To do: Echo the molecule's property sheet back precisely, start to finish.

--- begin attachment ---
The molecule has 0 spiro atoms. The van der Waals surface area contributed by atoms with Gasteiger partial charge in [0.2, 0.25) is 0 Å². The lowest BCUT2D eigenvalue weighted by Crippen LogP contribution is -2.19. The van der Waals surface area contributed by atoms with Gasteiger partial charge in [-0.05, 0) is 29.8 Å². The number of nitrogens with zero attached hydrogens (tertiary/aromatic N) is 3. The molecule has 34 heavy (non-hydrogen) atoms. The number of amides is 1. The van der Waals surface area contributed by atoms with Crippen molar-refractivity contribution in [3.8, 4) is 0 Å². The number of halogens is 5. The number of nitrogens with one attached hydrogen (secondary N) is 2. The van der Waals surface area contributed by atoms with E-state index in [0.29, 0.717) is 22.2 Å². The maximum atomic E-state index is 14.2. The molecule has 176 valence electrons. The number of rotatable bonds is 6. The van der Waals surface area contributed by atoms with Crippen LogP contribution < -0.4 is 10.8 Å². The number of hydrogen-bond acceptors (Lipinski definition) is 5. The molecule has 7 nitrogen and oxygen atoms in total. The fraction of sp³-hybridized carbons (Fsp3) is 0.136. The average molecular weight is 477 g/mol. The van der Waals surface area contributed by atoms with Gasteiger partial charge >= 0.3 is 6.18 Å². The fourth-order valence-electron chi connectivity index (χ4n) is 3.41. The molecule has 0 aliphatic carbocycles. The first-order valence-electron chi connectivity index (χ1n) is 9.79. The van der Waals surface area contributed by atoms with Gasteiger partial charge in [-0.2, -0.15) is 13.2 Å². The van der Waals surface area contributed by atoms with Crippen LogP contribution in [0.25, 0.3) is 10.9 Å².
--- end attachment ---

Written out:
The molecule has 0 spiro atoms. The van der Waals surface area contributed by atoms with Gasteiger partial charge in [0.2, 0.25) is 0 Å². The lowest BCUT2D eigenvalue weighted by Crippen LogP contribution is -2.19. The van der Waals surface area contributed by atoms with Gasteiger partial charge in [-0.05, 0) is 29.8 Å². The number of nitrogens with zero attached hydrogens (tertiary/aromatic N) is 3. The molecule has 34 heavy (non-hydrogen) atoms. The number of amides is 1. The van der Waals surface area contributed by atoms with Crippen molar-refractivity contribution in [3.8, 4) is 0 Å². The number of halogens is 5. The number of nitrogens with one attached hydrogen (secondary N) is 2. The van der Waals surface area contributed by atoms with E-state index in [0.29, 0.717) is 22.2 Å². The maximum atomic E-state index is 14.2. The molecule has 176 valence electrons. The number of rotatable bonds is 6. The van der Waals surface area contributed by atoms with Crippen LogP contribution < -0.4 is 10.8 Å². The number of hydrogen-bond acceptors (Lipinski definition) is 5. The molecule has 7 nitrogen and oxygen atoms in total. The fraction of sp³-hybridized carbons (Fsp3) is 0.136. The average molecular weight is 477 g/mol. The van der Waals surface area contributed by atoms with Gasteiger partial charge >= 0.3 is 6.18 Å². The fourth-order valence-electron chi connectivity index (χ4n) is 3.41. The molecule has 0 aliphatic carbocycles. The first-order valence-electron chi connectivity index (χ1n) is 9.79. The van der Waals surface area contributed by atoms with Gasteiger partial charge in [-0.2, -0.15) is 13.2 Å². The van der Waals surface area contributed by atoms with Crippen LogP contribution in [0.25, 0.3) is 10.9 Å².